Weekly Market Recap
6/8/2018 4:39:38 PM
Planting progress is pretty much wrapped up so now the market will focus its attention on crop ratings and the weather. Corn ratings are very high right now, the best since 1991. Corn is the only product with good export sales right now. Corn exports this week were the best in 10 weeks. Corn commitments are nearly at the USDA export total already so it wouldn’t surprise me to see a small upward revision in next week’s WASDE report. Corn specs continue to reduce their net long position. They sold 64,000 contracts in this week’s CFTC report. The Specs have cut their long from 240,000 just 4 weeks ago to 140,000 currently. July corn futures are still in a slump and lost 13.75 cents this week to close at 377.75.
The wheat market has been very volatile. World-wide weather has been the driver of the markets with Canada, Australia, Russia, and the US all dry. The world can easily absorb a small reduction in one country but when multiple countries appear to have issues the markets are now very quick to react. Even though July wheat futures had a 35 cent range this week the overall change was only a small loss of 3.25 cents for the week. HRW harvest should start to really start to ramp up next week as the hot and dry weather has accelerated the maturity of the crop.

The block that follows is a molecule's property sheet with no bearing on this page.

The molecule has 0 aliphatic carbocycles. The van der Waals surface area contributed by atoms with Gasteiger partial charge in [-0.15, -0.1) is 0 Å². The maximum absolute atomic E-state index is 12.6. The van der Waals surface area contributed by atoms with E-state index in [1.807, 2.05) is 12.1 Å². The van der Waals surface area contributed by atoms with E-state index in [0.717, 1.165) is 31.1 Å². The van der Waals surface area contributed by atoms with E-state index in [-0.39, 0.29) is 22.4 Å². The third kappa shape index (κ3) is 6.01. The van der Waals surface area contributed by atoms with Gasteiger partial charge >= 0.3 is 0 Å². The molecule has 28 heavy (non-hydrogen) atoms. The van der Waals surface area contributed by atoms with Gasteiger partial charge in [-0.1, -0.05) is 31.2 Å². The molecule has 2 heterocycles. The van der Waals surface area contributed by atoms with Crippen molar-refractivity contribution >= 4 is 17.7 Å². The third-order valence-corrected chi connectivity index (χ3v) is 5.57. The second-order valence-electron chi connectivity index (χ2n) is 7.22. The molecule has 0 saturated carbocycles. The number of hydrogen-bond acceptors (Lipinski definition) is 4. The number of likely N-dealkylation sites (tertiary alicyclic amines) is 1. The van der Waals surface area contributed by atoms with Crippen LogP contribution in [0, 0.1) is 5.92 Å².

Beans planting is close to wrapped up and condition scores are also looking great. My data goes back to 1988, and the current rating on beans is the best ever for an initial level. This fundamental data is adding to the bearishness of the trade tariff spat with China. President Trump is proceeding with scheduled tariffs and US farmers are very concerned that soybeans will be a key retaliatory item for China. Soybeans will struggle to rally without a concrete agreement in place. Soybean export sales were terrible this week with the third lowest total of the marketing year.
Cash cattle started to get active at the end of the week with trade being reported at $115. This pushed the basis to $5. Packer margins are still incredibly high at $280, although it is a bit lower than last week’s $310.
President Trump has rejected an RFS reform plan. The plan called for allowing exported gallons to be eligible for biofuel credits in exchange for allowing the year round sales of E15. : WTI futures ended the week lower on falling Chinese imports, a strong U.S. dollar and continued production growth from the U.S. A key meeting between OPEC are Russia is scheduled for June 22 and 23 in Vienna, Austria. AAA is reporting the average price for a gallon of gasoline is $2.934 versus $2.957 last week. Prices remain elevated compared to the same period last year at $2.358.